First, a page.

Government Fines Immigrant Labor Company

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The owner of a Los Angeles firm that a supplies legal immigrant farm labor is being fined by federal authorities for allegedly failing to pay 88 temporary workers from Thailand. The owner of the company, Mordechai Orian, was recently profiled by NPR's Carrie Kahn, who has a follow-up report on his problems with the government.

STEVE INSKEEP, host:

It's MORNING EDITION from NPR News. I'm Steve Inskeep.

RENEE MONTAGNE, host:

And I'm Renee Montagne. Good morning.

The federal government has ordered a Los Angeles labor contractor to pay more than a quarter of a million dollars in back wages and penalties. That follows an investigation into the employment of nearly 100 guest workers from Thailand.

Prompted by a report on NPR, Labor Department officials say they finalized a settlement with Mordechai Orian and his company. As NPR's Carrie Kahn reports, this is the latest in a string of sanctions against this major importer of foreign guest workers into the U.S.

CARRIE KAHN reporting:

Mordechai Orian brought the 88 workers into the U.S. legally through the current, although seldom used, H-2A guest worker program. The Thai workers spent a season picking pineapples, onions, and melons on farms in Hawaii three years ago.

But according to U.S. officials, Orian's firm, Global Horizons, illegally deducted taxes from their checks, underpaid the men, and even tried to coerce them into accepting fewer benefits than what they were promised back in Thailand.

In the settlement signed last Friday but made public yesterday, Orian agreed to pay the back wages and fines but denied any wrongdoing. In a report aired on NPR earlier this month, he admitted making mistakes, but claims he's being targeted by entrenched labor and agricultural interests. Reached at his office in L.A. yesterday, Orian said he doesn't understand why the government keeps focusing on him instead of the thousands of farmers employing illegal immigrants.

Mr. MORDECHAI ORIAN (President, Global Horizons): But, we don't see the Department of Labor spending their time on investigation there. They're just feeling it's more comfortable to come to employers like us who try to do it right.

KAHN: While the settlement is the largest levied against Orian and Global Horizons, it's not the first. Last year, he agreed to pay the state of Washington $230,000 for back wages and past-due taxes. Orian also had his Washington State business license revoked, and now faces legal problems in other states. U.S. Labor Department officials declined to comment on tape for this story, but did say they have other actions pending against Global Horizons. Meanwhile, Global Horizons has several crews of Thai workers picking oranges in California's central valley.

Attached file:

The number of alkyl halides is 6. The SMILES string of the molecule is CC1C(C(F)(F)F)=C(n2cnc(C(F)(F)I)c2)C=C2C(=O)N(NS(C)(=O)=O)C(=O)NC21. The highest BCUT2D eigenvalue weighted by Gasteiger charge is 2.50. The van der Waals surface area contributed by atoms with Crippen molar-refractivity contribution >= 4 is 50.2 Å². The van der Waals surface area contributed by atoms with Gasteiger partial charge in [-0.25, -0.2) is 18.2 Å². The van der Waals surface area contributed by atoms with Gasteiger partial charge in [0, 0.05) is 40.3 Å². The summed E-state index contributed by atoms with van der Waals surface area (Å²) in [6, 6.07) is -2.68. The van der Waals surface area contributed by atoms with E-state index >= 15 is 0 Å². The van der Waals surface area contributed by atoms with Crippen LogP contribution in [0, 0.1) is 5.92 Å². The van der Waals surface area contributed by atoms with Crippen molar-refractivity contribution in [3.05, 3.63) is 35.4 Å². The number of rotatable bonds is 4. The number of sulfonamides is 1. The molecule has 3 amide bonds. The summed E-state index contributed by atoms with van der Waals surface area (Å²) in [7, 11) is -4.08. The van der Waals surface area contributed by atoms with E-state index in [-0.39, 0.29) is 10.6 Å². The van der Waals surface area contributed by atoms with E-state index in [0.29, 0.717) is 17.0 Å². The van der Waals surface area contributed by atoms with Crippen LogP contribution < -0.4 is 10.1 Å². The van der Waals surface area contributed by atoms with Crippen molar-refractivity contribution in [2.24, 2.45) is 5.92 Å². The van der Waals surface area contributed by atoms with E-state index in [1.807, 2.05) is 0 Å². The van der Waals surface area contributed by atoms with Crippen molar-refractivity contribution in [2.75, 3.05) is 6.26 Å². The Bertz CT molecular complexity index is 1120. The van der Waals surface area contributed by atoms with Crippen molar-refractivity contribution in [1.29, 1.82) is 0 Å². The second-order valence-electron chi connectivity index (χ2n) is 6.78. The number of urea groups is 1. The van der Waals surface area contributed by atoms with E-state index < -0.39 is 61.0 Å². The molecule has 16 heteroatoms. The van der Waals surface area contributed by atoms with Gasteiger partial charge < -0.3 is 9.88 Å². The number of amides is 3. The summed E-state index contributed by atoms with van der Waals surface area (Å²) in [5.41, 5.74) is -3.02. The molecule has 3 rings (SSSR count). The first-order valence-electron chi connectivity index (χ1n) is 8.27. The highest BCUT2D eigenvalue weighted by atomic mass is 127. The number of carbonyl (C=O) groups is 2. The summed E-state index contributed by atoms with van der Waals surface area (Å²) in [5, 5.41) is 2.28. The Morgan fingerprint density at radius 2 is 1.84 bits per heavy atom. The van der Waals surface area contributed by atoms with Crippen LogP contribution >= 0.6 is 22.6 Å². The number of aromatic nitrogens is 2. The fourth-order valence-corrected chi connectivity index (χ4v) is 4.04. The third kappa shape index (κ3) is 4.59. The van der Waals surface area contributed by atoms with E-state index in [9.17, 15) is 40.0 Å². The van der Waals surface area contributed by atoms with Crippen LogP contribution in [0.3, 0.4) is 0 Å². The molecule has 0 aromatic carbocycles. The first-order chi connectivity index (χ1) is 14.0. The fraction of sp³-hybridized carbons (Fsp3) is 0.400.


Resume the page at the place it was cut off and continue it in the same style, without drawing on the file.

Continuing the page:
Ms. PRANI TUMCHABLE(ph) (Supervisor of Thai Work Crew, California): (Foreign spoken)

KAHN: Last month, I followed Global Horizon's supervisor and translator, Prani Tumchable through an orange grove in the town of Visalia as she gave picking instructions to 18 workers from Thailand. Workers filled huge, cloth bags hanging from their necks with oranges, dumping the fruit into bins. Thai worker, Chiya Cornpratchet(ph) said the work is hard, but worth it. Some months, he sends $2,000 home to Thailand.

Prani translates.

Ms. TUMCHABLE: That's for his family - his kids and family.

KAHN: Leaving the grove, Chiya Corn and the workers were transported in vans to several sparsely decorated but clean apartments. Under the H-2A program, all worker transportation and housing must be paid for by the employer. Since that visit, though, Global Horizons has had more trouble with farmers than government regulators. Two of the three orange packers in Visalia cancelled their contracts, citing the high cost of importing guest workers.

Agricultural economist Philip Martin says he doesn't know the specifics of Global Horizon's case, but says in general, Orian is in a tight spot. He says there's no incentive for farmers to import foreign workers legally when cheap, illegal labor is available.

Professor PHILIP MARTIN (Agricultural and Resource Economics, University of California, Davis): If illegal migration is not reduced, why would employers jump through the hoops and absorb the extra cost of hiring legal guest workers?

KAHN: Martin adds that current proposals being debated in the Senate to expand the guest worker program won't work either, unless tough sanctions against hiring undocumented workers are passed and enforced.

Carrie Kahn, NPR News, Los Angeles.

MONTAGNE: We have earlier stories at npr.org about Mordechai Orian, plus more on the guest worker program and those Thai workers in California.

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